Introduction to The Sermon on the Mount

Before we begin studying a book of the Bible, it’s very important that we understand some things about that book. But even though we’re not going to be studying the whole book this time, we still need to know…

Who the author was and anything we might be able to find out about him or his background.

Who the audience of the book is: Jews or Gentiles? Old Testament Israelites or New Testament Christians? This will help us understand the author’s purpose and approach to what he’s writing.

What kind of biblical literature we’re looking at. We approach books of history differently than books of wisdom, books of wisdom differently than books of prophecy, etc.

What the purpose of the book is. Was it written to encourage? Rebuke? Warn?

What the historical backdrop is for the book. Is Israel at war? At peace? In exile? Under a bad king? Good king? Understanding the historical events surrounding a piece of writing help us understand what was written and why it was written.

When the book was written. Where does the book fall on the timeline of biblical history? This is especially important for Old Testament books which are not always arranged in chronological order.

So this week, before we start studying the actual text of the Sermon on the Mount, we need to lay the foundation to understanding the book by finding the answers to these questions.

Read the following overviews of the book of Matthew, taking notes on anything that might aid your understanding of the book, and, particularly the Sermon on the Mount and answer the questions below:

Bible Introductions: Matthew at Grace to You

Overview of the Book of Matthew at Reformed Answers

Summary of the Gospel of Matthew at Got Questions

1. Who wrote the book of Matthew? How do we know this?

2. Approximately when was Matthew written? What is the geographical setting of the book of Matthew? Here are some maps (scroll down to “Matthew”) that may be helpful as you study through the book of Matthew.

3. Who is the original, intended audience of the book of Matthew? Describe the historical setting (historic events, politics, sociology of the time, etc.) of Matthew.

4. Which genre of biblical literature is the book of Matthew: law, history, wisdom, poetry, narrative, epistles, or prophecy/apocalyptic? What does this tell us about the approach we should take when studying this book versus our approach to books of other genres?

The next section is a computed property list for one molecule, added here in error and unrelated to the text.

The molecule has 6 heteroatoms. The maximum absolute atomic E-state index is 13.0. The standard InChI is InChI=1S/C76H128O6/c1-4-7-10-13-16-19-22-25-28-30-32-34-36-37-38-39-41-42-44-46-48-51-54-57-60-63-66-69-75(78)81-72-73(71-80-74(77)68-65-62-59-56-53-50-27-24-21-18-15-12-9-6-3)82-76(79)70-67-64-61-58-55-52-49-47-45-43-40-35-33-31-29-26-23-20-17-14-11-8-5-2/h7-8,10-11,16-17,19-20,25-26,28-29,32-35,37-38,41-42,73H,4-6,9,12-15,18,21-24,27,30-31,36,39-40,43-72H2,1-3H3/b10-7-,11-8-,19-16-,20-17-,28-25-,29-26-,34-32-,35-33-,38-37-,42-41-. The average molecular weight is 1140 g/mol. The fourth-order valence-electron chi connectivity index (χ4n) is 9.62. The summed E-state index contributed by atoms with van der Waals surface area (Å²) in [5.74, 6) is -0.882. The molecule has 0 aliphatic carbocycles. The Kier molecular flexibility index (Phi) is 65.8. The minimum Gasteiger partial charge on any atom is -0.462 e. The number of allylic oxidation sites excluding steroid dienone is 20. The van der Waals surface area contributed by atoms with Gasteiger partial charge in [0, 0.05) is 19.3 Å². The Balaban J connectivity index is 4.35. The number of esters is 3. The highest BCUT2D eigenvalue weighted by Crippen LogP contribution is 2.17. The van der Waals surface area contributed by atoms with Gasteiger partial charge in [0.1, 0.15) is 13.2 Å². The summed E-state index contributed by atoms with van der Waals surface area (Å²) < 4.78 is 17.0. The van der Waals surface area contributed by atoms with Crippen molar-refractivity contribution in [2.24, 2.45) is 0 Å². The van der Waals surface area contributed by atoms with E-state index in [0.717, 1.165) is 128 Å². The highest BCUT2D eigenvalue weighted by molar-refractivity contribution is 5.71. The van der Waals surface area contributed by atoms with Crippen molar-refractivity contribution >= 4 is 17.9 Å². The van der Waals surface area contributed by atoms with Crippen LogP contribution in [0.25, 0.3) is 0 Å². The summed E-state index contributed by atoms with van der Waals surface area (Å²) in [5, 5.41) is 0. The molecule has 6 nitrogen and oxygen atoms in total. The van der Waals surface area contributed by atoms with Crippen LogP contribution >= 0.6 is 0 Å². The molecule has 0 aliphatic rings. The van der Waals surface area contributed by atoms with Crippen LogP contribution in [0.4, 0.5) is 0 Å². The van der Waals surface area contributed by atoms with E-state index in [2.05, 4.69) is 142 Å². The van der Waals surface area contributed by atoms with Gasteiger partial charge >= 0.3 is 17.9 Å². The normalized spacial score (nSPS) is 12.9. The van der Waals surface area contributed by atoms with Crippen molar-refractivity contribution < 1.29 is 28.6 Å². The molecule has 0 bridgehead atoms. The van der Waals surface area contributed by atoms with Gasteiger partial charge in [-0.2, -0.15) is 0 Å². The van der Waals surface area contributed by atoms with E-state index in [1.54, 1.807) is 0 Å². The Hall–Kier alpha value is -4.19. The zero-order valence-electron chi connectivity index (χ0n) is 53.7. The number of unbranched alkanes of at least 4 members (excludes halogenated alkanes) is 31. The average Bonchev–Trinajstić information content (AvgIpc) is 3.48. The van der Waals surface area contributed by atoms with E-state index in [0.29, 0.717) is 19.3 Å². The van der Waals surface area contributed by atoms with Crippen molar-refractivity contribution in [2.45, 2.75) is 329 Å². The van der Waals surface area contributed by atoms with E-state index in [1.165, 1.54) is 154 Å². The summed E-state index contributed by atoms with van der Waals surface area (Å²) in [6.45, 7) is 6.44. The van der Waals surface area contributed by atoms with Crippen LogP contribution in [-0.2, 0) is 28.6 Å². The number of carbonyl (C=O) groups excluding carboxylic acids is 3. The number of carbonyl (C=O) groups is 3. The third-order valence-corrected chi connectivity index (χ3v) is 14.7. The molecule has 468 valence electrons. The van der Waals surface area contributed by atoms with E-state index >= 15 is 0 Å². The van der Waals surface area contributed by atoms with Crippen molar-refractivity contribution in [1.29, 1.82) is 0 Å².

5. What is the theme or purpose of the book of Matthew?

6. What are some of the major topics of instruction in the book of Matthew? How do these topics relate to the theme of Matthew?

7. What are some ways Matthew points to and connects to Jesus?

8. What else did you learn about Matthew or the setting of this book that might help you understand the Sermon on the Mount better?

Take some time in prayer this week to begin preparing your heart for this study. Ask God to grow you in holiness and in following the exhortations of Christ as we study together The Sermon on the Mount.

False Doctrine, Movies

Movie Tuesday: Critical Race Theory – Part 3

If you’ve been following the blog for a while, you know that, from time to time, I post biblically edifying, informative movies, videos, or documentaries on Tuesdays – ergo, “Movie Tuesday.”

Recently, my friend, Pastor Travis McNeely, released a six video series on Critical Race Theory featuring LSU law professor, Randy Trahan. In this series, Randy, a former proponent of CRT, describes his journey into – and out of – critical theory, explains what CRT is, and why it’s a danger to the church, particularly to Southern Baptists.

So, for the next few weeks, every Tuesday will be Movie Tuesday as we make our way through this video series. I would urge you to carefully watch each episode – especially if you’re Southern Baptist (if we actually have an SBC annual meeting this year, this issue is sure to come up) – so you’ll be informed and able to develop a biblical position on this egregious false teaching that is quickly spreading through the church.

Travis is developing a discussion guide to go with the videos, so as you watch, consider whether this might be a good series for your pastor to guide your church through, and pass it along to him. (Sign up for Travis’ email list to be alerted when the discussion guide is ready.)

Missed an episode? Part 1 Part 2

Maybe after three weeks of seeing a video on CRT in your inbox or newsfeed, you’re thinking, “What’s the big deal? After all, isn’t CRT just a helpful ‘analytical tool’ we can use for thinking about race and solving racial problems?”. In today’s episode, Randy helpfully explains that CRT is a big deal, and gives us nine reasons why.

Without further ado, here is part 3 of the series.

Bible Study, Mailbag

The Mailbag: Potpourri (Sentence diagram Bible study, Evangelism, Making teens attend church, Female pro-life speaker…)